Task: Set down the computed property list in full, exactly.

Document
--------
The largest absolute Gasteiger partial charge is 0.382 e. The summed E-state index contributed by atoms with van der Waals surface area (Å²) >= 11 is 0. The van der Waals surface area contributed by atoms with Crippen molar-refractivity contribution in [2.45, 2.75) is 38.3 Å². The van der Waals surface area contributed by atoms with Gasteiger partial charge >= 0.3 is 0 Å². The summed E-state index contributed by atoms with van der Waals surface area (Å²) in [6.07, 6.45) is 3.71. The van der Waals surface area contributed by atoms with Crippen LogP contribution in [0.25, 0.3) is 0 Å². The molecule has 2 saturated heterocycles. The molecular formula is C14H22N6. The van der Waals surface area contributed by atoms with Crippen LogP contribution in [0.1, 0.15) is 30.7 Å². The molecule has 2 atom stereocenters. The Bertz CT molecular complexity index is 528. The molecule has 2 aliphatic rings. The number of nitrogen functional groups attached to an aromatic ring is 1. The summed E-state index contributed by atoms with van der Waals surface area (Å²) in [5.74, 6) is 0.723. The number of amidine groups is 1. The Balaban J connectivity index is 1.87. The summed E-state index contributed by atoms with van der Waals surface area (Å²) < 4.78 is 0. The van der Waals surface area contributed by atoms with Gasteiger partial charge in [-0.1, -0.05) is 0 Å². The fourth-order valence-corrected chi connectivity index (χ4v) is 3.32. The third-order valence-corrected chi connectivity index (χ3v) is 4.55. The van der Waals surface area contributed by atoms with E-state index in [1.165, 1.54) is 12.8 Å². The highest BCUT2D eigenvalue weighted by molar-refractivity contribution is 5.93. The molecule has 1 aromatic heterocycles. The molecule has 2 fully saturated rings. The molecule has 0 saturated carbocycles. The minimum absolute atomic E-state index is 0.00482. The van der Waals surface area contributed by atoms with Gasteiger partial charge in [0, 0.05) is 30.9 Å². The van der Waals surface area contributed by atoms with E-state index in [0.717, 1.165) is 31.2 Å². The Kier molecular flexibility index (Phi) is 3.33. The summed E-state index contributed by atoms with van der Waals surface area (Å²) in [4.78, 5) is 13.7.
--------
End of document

The largest absolute Gasteiger partial charge is 0.382 e. The summed E-state index contributed by atoms with van der Waals surface area (Å²) >= 11 is 0. The van der Waals surface area contributed by atoms with Crippen molar-refractivity contribution in [2.45, 2.75) is 38.3 Å². The van der Waals surface area contributed by atoms with Gasteiger partial charge >= 0.3 is 0 Å². The summed E-state index contributed by atoms with van der Waals surface area (Å²) in [6.07, 6.45) is 3.71. The van der Waals surface area contributed by atoms with Crippen LogP contribution in [0.25, 0.3) is 0 Å². The molecule has 2 saturated heterocycles. The molecular formula is C14H22N6. The van der Waals surface area contributed by atoms with Crippen LogP contribution in [0.1, 0.15) is 30.7 Å². The molecule has 2 atom stereocenters. The Bertz CT molecular complexity index is 528. The molecule has 2 aliphatic rings. The number of nitrogen functional groups attached to an aromatic ring is 1. The summed E-state index contributed by atoms with van der Waals surface area (Å²) in [5.74, 6) is 0.723. The number of amidine groups is 1. The Balaban J connectivity index is 1.87. The summed E-state index contributed by atoms with van der Waals surface area (Å²) < 4.78 is 0. The van der Waals surface area contributed by atoms with Gasteiger partial charge in [-0.1, -0.05) is 0 Å². The fourth-order valence-corrected chi connectivity index (χ4v) is 3.32. The third-order valence-corrected chi connectivity index (χ3v) is 4.55. The van der Waals surface area contributed by atoms with E-state index in [1.165, 1.54) is 12.8 Å². The highest BCUT2D eigenvalue weighted by molar-refractivity contribution is 5.93. The molecule has 1 aromatic heterocycles. The molecule has 2 fully saturated rings. The molecule has 0 saturated carbocycles. The minimum absolute atomic E-state index is 0.00482. The van der Waals surface area contributed by atoms with Gasteiger partial charge in [0, 0.05) is 30.9 Å². The van der Waals surface area contributed by atoms with E-state index in [0.717, 1.165) is 31.2 Å². The Kier molecular flexibility index (Phi) is 3.33. The summed E-state index contributed by atoms with van der Waals surface area (Å²) in [4.78, 5) is 13.7.